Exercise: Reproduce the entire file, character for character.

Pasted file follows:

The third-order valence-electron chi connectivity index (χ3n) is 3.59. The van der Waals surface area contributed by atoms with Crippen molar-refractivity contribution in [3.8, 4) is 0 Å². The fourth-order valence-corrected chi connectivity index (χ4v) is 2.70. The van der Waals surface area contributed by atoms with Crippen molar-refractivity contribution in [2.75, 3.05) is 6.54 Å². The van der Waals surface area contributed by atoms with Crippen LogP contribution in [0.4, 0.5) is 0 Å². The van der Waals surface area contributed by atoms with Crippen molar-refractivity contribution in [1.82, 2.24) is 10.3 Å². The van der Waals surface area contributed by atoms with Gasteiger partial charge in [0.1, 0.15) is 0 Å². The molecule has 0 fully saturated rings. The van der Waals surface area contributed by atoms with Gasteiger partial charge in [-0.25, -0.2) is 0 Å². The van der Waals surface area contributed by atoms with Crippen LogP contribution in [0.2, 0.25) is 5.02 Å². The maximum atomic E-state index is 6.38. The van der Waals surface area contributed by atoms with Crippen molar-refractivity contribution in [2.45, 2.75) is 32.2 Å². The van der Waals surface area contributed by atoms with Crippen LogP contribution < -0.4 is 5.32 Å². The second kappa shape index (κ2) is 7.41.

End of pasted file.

The third-order valence-electron chi connectivity index (χ3n) is 3.59. The van der Waals surface area contributed by atoms with Crippen molar-refractivity contribution in [3.8, 4) is 0 Å². The fourth-order valence-corrected chi connectivity index (χ4v) is 2.70. The van der Waals surface area contributed by atoms with Crippen molar-refractivity contribution in [2.75, 3.05) is 6.54 Å². The van der Waals surface area contributed by atoms with Crippen LogP contribution in [0.4, 0.5) is 0 Å². The van der Waals surface area contributed by atoms with Crippen molar-refractivity contribution in [1.82, 2.24) is 10.3 Å². The van der Waals surface area contributed by atoms with Gasteiger partial charge in [0.1, 0.15) is 0 Å². The molecule has 0 fully saturated rings. The van der Waals surface area contributed by atoms with Gasteiger partial charge in [-0.25, -0.2) is 0 Å². The van der Waals surface area contributed by atoms with Crippen LogP contribution in [0.2, 0.25) is 5.02 Å². The maximum atomic E-state index is 6.38. The van der Waals surface area contributed by atoms with Crippen molar-refractivity contribution in [2.45, 2.75) is 32.2 Å². The van der Waals surface area contributed by atoms with Crippen LogP contribution < -0.4 is 5.32 Å². The second kappa shape index (κ2) is 7.41.